Invoking cmd.exe from .NET

One of the primary reasons I am writing this blog is to give back to the community -- technical blogs and message board archives have saved my bacon many times, so my plan is, whenever I spend an hour or two figuring something out and I wasn't able to find any concise resources about it, I'll write a post on it so that the next person may stumble across it and save some time.

Yesterday I was working on calling cmd.exe from within .NET, and had to piece together a few things from various places.  Here is the code I ended up with.  I've added comments to explain the reason for each line of code -- hopefully someone will find this helpful.


using System;
using System.Diagnostics;

namespace Utilities
    public class Command
        public static string ExecuteCmd(string arguments)
            // Create the Process Info object with the overloaded constructor
            // This takes in two parameters, the program to start and the
            // command line arguments.
            // The arguments parm is prefixed with "@" to eliminate the need
            // to escape special characters (i.e. backslashes) in the
            // arguments string and has "/C" prior to the command to tell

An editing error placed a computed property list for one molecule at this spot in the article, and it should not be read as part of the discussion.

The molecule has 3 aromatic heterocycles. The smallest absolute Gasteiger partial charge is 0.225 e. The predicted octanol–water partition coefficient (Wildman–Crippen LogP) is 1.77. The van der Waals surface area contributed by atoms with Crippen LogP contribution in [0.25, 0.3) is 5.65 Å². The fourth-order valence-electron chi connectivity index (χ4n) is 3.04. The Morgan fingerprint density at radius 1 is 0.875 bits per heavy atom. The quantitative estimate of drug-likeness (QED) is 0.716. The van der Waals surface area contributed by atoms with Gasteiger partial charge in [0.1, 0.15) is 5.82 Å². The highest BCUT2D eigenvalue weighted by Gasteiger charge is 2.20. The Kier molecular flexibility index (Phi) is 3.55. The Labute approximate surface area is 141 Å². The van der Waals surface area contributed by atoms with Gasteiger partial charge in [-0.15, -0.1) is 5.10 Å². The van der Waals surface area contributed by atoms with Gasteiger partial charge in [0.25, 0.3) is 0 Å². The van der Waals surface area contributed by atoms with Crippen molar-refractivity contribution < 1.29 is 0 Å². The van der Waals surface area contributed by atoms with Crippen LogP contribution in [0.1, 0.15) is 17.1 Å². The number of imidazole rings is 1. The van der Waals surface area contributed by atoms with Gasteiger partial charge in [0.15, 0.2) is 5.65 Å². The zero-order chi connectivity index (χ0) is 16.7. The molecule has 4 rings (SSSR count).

// the process to execute the command quickly without feedback.
            ProcessStartInfo _info =
                new ProcessStartInfo("cmd", @"/C " + arguments);

            // The following commands are needed to redirect the
            // standard output.  This means that it will be redirected
            // to the Process.StandardOutput StreamReader.
            _info.RedirectStandardOutput = true;

            // Set UseShellExecute to false.  This tells the process to run
            // as a child of the invoking program, instead of on its own.
            // This allows us to intercept and redirect the standard output.
            _info.UseShellExecute = false;

            // Set CreateNoWindow to true, to supress the creation of
            // a new window
            _info.CreateNoWindow = true;